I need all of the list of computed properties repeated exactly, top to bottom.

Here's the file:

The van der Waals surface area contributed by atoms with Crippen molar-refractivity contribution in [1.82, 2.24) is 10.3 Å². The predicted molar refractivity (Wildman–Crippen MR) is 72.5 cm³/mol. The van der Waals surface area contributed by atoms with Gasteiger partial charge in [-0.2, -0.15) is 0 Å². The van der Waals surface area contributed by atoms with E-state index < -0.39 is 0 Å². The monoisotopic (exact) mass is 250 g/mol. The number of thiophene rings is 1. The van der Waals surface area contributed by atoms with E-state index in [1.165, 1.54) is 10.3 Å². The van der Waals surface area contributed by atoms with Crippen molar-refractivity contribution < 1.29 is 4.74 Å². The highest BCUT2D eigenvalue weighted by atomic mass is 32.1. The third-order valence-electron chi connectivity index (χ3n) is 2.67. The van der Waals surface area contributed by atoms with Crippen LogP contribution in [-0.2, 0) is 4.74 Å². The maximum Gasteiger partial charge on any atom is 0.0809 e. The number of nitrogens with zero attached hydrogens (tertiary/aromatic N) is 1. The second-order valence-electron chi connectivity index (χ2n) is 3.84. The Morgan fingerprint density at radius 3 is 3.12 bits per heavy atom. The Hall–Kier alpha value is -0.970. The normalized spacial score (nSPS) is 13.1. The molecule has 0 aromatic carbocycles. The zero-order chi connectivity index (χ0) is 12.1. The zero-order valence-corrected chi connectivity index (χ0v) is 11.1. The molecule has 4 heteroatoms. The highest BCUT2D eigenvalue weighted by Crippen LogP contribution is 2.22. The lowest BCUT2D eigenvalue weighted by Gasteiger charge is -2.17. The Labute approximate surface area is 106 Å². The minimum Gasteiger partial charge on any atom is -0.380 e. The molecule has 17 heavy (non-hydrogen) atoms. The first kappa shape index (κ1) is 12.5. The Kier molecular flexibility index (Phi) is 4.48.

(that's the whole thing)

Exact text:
The van der Waals surface area contributed by atoms with Crippen molar-refractivity contribution in [1.82, 2.24) is 10.3 Å². The predicted molar refractivity (Wildman–Crippen MR) is 72.5 cm³/mol. The van der Waals surface area contributed by atoms with Gasteiger partial charge in [-0.2, -0.15) is 0 Å². The van der Waals surface area contributed by atoms with E-state index < -0.39 is 0 Å². The monoisotopic (exact) mass is 250 g/mol. The number of thiophene rings is 1. The van der Waals surface area contributed by atoms with E-state index in [1.165, 1.54) is 10.3 Å². The van der Waals surface area contributed by atoms with Crippen molar-refractivity contribution < 1.29 is 4.74 Å². The highest BCUT2D eigenvalue weighted by atomic mass is 32.1. The third-order valence-electron chi connectivity index (χ3n) is 2.67. The van der Waals surface area contributed by atoms with Crippen LogP contribution in [-0.2, 0) is 4.74 Å². The maximum Gasteiger partial charge on any atom is 0.0809 e. The number of nitrogens with zero attached hydrogens (tertiary/aromatic N) is 1. The second-order valence-electron chi connectivity index (χ2n) is 3.84. The Morgan fingerprint density at radius 3 is 3.12 bits per heavy atom. The Hall–Kier alpha value is -0.970. The normalized spacial score (nSPS) is 13.1. The molecule has 0 aromatic carbocycles. The zero-order chi connectivity index (χ0) is 12.1. The zero-order valence-corrected chi connectivity index (χ0v) is 11.1. The molecule has 4 heteroatoms. The highest BCUT2D eigenvalue weighted by Crippen LogP contribution is 2.22. The lowest BCUT2D eigenvalue weighted by Gasteiger charge is -2.17. The Labute approximate surface area is 106 Å². The minimum Gasteiger partial charge on any atom is -0.380 e. The molecule has 17 heavy (non-hydrogen) atoms. The first kappa shape index (κ1) is 12.5. The Kier molecular flexibility index (Phi) is 4.48.